I like how’s review sums up the uncomfortable truths contained in the book thus:

“Straus explores how we long for ‘the one’ yet approach dating in a ‘multiple-choice society’ where we believe that relationships should be immediate and are replaceable. We embrace casual sex and live in a society that treats sex as a commodity, and as a result undermine what sex with ‘the one’ could be. Men and women try to balance both traditional gender roles and the more egalitarian roles of today and end up with totally unrealistic expectations.”

The reviewer’s mother gives one bit of advice which makes more sense of any of “The Rules”: “You don’t find someone that fits your life. You find someone and figure out how you make it work for both of you.”

Reading the book, it’s easy to recognise the patterns a lot of us end up in. I see them in myself and the many still-singles I know. I saw that in the last guy I dated, who I realised later was pretty much emotionally unavailable.

“I’ll see you when I see you.” Earth to Erna, Commitmentphobe alert.

I guess the reasons why a lot of us serial-date is because we’re afraid we’ll be stuck with a no-hoper like that. But all these lonely people playing the field, never committing and always keeping an eye out for someone better…it’s sad. Sex and the City sad. You know Carrie wants to find The One but No One is ever good enough. Whine whine Ooh pretty shoes whine whine. That’s Carrie. And she’s the role model for women everywhere? Good grief. No wonder we all need books to get our love lives sorted.

While I don’t believe you should settle for someone abusive, emotionally retarded, or a douchebag, I also don’t believe that you should date around just because you can. You meet someone, find a little bit more about that person, hang out and see if something develops. If it doesn’t, move on. If you don’t give anything of yourself at all to a relationship, then how can you expect for it to develop at all? But if you’re the only one giving, walk. Just walk.

It would be nice to meet someone, but until I do, there’s little to complain about right now. I’m making a career change, getting involved with the theatre, spending time with good people, and finally being comfortable with my faith and who I am. And thankfully, I’m not spending any of my time watching Sex and the City. Manolo Blahniks are overrated anyway.

What kind of fool am I

No, not an emo post. Just an old song that’s been covered by Frank Sinatra, Sammy Davis Jr. and, funnily enough, James Brown. It’s from the musical Stop The World – I Want To Get Off.

The musical’s rather tragic – the main character searches for an elusive happiness that drives him to find solace in the arms of many a woman. But in the end, he finds that what he wants he had all along in the love of his wife.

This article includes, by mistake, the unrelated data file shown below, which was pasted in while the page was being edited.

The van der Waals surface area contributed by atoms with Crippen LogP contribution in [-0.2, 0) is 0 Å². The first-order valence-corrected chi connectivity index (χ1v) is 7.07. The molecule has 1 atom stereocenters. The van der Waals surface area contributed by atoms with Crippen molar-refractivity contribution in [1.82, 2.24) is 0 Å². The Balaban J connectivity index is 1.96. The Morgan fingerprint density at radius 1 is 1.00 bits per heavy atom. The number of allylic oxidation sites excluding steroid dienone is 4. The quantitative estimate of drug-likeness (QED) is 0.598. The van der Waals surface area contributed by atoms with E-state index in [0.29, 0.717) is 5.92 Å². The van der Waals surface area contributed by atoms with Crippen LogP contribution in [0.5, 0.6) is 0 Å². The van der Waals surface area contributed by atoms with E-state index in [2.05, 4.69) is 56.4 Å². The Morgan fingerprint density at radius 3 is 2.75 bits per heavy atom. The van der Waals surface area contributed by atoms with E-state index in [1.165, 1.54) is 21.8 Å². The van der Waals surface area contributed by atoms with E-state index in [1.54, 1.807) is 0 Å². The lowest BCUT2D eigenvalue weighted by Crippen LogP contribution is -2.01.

Aren’t we all fools sometimes? Without the wisdom of discernment, hanging on to the unnecessary and letting the important slip through our fingers. I’m good at dishing out annoying unsolicited advice, but I’m always a fool when it comes to love. My career path has been just as tumultuous as my affairs of the heart, but I wouldn’t change a thing. If even the smallest thing changed, I might not know the people I do now or done the things I’d never imagined doing.

One painful lesson I’ve learned is that sometimes you do get what you want, and it isn’t what you imagined it to be at all. That it can sometimes hurt you more than it gives you joy. Or sometimes you find the joy was an illusion and the reality more painful than you ever imagined.

I’ve learned that I don’t have all the answers, that I can’t always go it alone. But if I trust and believe in the One who does have all the answers, I’ll find them. And if I don’t, that’s OK too.

What kind of fool am I
Who never fell in love
It seems that I’m the only one that I have been thinking of

What kind of man is this?
An empty shell
A lonely cell in which an empty heart must dwell

What kind of lips are these
That lied with every kiss
That whispered empty words of love that left me alone like this

Why can’t I fall in love
Like any other man
And maybe then I’ll know what kind of fool I am

What kind of clown am I?
What do I know of life?
Why can’t I cast away the mask of play and live my life?

Why can’t I fall in love
Till I don’t give a damn
And maybe then I’ll know what kind of fool I am

Why I won’t work past 11pm

A friend asked on Facebook: “Which is more important? Wealth or health?”

I was frank and told him that if he ignored the latter, he’d be in no position to chase the former. But in our current economic situation, I see even more employers squeezing their employees dry and leaving them useless husks. What do you do with husks? You throw them away.

We enslave ourselves to our employers, groveling, scraping and ruining our health to bring in the paycheck. But when you fall ill from countless nights of late work, from long bouts of stress, from poor food and little sleep, will you call on your employer…or will you call on God?

To quote George Monbiot, “You know you have only one life. You know it is a precious, extraordinary, unrepeatable thing: the product of billions of years of serendipity and evolution. So why waste it by handing it over to the living dead?”

I’m making a very conscious effort to be in bed by 12am, 1am at the latest. Some may say that I’m being idealistic or impractical. I tell them “Are you going to pay for my doctor’s bill or hold yourself responsible for the MC I’m going to need?” When I was younger, I could burn the midnight oil and stay up until 5am, sleeping for two hours before heading off to work. I can’t do that anymore. And I won’t. Whatever needs getting done, will get done, in the day, when I am sane, alert and propped up by a lot of coffee.